Skip navigation

Props to this guide on Lifehacker and this one on the XBMC forums, for walking me through most of this process.


  • Acer AspireRevo — This is a $250 nettop with an Intel Atom 230 processor, 1GB of RAM, 160GB SATA hard drive, and an Nvidia ION LE graphics chip. The Nvidia ION is the important part here, as it’s powerful enough to handle HD playback.
  • XBMC Live ISO — I used the XBMCFreak LiveCD, an optimized version of XBMC Live for NVIDIA users.
  • Unetbootin — To create a bootable USB flash drive with the XBMC ISO.
  • a USB flash drive with at least 2GB of space
  • HDTV with HDMI input, of course

Download XBMC Live

XBMC Live is the XBMC Media Center with an embedded operating system (Linux distro). As mentioned above, I went with the XBMCFreak LiveCD but the official release is here. Download the file, unzip it to get at the iso file.

Install XBMC Live to USB flash drive

The Revo does not have a disc drive, so we’ll need to create an installer that uses a USB flash drive. Get Unetbootin and give it the XBMC iso, it will extract the files onto the flash drive and make it bootable.

Prep the Revo

Allocate more memory to the GPU to maximize video playback performance. In the system BIOS, go to the Advanced Chipset Features menu and set the frame buffer size to 256MB. Save and exit the BIOS.

Install XBMC to hard drive

  1. Plug in the flash drive and reboot the computer
  2. Press F12 during boot and select to boot from the flash drive
  3. Select “Install XBMC Live to disk”
  4. Choose “Guided – entire disk”
  5. Let the install finish, the rest of it should be pretty straightforward
  6. The machine will turn itself off after the install is complete

Tweaking XBMC

XBMC should boot up directly from the hard drive now. We’ll need to tweak XBMC to take advantage of the graphics processor via VDPAU — this allows XBMC to offload video processing to the graphics processor so you regular processor isn’t tied up. Enable this in Settings > Video > Playback, find the “Render Method” option and set it to VDPAU.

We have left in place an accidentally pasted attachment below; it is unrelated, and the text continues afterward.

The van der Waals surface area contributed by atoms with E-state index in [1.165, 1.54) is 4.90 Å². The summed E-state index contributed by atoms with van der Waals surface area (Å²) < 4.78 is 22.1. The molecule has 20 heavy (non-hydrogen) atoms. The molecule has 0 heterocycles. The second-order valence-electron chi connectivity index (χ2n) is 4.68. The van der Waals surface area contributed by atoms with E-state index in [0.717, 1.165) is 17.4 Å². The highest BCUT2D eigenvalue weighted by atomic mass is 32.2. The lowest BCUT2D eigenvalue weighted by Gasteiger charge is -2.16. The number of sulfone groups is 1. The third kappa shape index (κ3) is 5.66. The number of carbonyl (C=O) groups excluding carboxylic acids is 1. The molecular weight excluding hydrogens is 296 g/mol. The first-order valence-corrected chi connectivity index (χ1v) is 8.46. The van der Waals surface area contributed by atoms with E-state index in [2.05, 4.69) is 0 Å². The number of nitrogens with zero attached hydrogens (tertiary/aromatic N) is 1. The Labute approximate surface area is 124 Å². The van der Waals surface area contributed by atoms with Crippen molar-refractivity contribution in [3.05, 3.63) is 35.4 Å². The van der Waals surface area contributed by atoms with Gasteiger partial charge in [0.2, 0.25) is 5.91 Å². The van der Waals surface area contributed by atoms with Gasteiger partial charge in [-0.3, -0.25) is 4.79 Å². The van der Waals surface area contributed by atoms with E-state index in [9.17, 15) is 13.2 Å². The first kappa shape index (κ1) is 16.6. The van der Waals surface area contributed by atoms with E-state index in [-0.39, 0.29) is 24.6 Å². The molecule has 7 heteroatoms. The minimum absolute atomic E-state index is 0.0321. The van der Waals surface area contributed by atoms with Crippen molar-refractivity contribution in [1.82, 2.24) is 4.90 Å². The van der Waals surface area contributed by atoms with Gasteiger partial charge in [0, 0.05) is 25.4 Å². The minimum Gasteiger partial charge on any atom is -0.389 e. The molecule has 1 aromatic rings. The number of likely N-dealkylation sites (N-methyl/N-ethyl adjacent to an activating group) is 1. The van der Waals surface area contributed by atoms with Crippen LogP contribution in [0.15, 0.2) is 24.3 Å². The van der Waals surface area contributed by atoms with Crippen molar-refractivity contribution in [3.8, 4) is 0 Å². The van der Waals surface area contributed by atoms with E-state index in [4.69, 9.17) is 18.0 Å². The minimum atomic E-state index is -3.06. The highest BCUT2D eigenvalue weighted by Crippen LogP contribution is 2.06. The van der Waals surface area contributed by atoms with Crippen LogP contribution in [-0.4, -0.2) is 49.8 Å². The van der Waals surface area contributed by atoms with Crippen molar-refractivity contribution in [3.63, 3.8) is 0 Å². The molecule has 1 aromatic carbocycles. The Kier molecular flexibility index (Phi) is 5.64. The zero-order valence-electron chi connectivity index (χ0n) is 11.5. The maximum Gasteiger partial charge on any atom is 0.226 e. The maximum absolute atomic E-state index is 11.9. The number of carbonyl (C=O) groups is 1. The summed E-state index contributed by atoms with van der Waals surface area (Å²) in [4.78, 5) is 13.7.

We’ll also need to adjust the audio output to use HDMI and, in my case, tell it that the receiver is not AC3-capable. Head over to Settings > Audio, and set the “Audio output device” to to hdmi, the “Passthrough output device” to hdmi, enable “Downmix multichannel audio to stereo,” and disable “Dolby Digital (AC3) capable receiver.”


That’s it, the Revo is finished, though you might have to play around with the video resolution or the zoom settings on the skin, depending on your TV. In my case, video playback was fine but the XBMC menus overlapped the edges of the screen, so I had to set the skin to zoom out about 8%.

My next step will be to prep my media collection in order to get XBMC to correctly identify everything. By default, XBMC can scan your library and scrape the internet to pull info (and DVD art, album art, fan art, etc) about your media. But it’s better practice to use a media manager to write nfo files into the individual folders that the media is stored in, so if your XBMC installation gets corrupted you can quickly rebuild your database. I’ll be looking at different media management apps in the next little while.


One Comment

  1. If you’re looking for a XBMC Media Center PC, but don’t want to build one yourself, you should check out Modified Konstruct’s custom media center PC. It’s a an Acer Aspire Revo chassis with a XBMC install. And it’s only $300. Here’s the link:

Leave a Reply

Fill in your details below or click an icon to log in: Logo

You are commenting using your account. Log Out /  Change )

Google+ photo

You are commenting using your Google+ account. Log Out /  Change )

Twitter picture

You are commenting using your Twitter account. Log Out /  Change )

Facebook photo

You are commenting using your Facebook account. Log Out /  Change )


Connecting to %s

%d bloggers like this: